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Meditation has historically or generally been associated with religion.

Buddhism and Hinduism certainly have meditation as a core part of their religious traditions. But so do Christianity, Islam, Judaism, Jainism and others.

There are those who believe you cannot gain the benefits of meditation unless you embrace the philosophy connected to one religion or another. In my view, this is a misconception. By definition, meditation does not necessarily need to be associated with a religious practice. Although I will say that practicing meditation religiously and with at least a spiritual orientation and, more accurately, practicing regularly will reap the best rewards. Different than a religion, it is a method or a discipline to gain focus.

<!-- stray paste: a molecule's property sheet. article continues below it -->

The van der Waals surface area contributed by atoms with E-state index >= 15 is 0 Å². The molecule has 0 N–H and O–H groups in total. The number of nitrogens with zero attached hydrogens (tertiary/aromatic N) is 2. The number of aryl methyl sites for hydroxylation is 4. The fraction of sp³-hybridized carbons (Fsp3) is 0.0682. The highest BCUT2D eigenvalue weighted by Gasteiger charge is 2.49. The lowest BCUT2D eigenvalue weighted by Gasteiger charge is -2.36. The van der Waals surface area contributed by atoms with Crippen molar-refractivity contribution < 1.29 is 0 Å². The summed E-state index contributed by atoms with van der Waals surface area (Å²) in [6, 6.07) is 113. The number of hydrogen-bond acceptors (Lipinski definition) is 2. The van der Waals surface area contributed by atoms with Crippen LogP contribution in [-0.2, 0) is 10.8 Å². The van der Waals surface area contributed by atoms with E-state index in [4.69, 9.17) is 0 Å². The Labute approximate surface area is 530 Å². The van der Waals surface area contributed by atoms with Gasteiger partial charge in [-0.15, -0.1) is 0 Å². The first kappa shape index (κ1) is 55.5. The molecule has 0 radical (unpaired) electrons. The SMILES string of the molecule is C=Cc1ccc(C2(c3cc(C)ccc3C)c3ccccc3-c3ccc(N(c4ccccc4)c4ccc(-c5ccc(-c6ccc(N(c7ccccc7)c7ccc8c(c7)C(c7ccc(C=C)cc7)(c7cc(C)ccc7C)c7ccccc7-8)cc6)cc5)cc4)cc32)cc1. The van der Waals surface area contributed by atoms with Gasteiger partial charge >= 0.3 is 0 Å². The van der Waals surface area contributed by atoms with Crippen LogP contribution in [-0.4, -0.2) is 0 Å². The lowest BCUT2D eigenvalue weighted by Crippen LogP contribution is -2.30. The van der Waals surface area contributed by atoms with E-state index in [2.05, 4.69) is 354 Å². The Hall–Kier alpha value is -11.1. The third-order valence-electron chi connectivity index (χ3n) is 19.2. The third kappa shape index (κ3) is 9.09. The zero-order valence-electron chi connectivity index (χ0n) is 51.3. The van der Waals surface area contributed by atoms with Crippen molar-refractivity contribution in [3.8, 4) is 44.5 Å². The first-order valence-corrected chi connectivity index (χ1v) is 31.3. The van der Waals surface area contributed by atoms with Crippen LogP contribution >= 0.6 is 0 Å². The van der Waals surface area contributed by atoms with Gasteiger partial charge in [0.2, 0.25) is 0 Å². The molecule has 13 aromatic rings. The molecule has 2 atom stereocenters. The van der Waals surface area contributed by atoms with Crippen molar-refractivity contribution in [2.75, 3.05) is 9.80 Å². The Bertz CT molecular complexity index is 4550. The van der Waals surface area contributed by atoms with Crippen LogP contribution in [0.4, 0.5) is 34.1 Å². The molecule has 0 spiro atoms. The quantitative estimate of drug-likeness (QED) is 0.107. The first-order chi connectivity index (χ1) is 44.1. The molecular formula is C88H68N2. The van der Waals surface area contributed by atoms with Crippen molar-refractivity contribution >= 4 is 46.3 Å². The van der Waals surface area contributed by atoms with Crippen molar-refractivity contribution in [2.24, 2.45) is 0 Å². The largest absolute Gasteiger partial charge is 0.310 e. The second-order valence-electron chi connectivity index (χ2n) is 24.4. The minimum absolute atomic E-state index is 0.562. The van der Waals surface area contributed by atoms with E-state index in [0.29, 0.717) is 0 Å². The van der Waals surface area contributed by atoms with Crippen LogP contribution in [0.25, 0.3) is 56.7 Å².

When you look at the purpose of meditation, it’s ultimately for the person practicing to gain a steady and abiding mind and based on such a mind to then use that mind to move past anything that comes along and especially whatever gets in the way. In order to gain a steady and abiding mind, you must first know what that means. Therefore, acquiring this understanding becomes ultra-critical to such a practice.

If a steady and abiding mind is not the primary goal, then meditation has many sorts of expressions or varieties of practices. It just depends upon what you seek. While you may have a practice tied to your religious beliefs, you can just as easily meditate effectively without believing in one religion or another.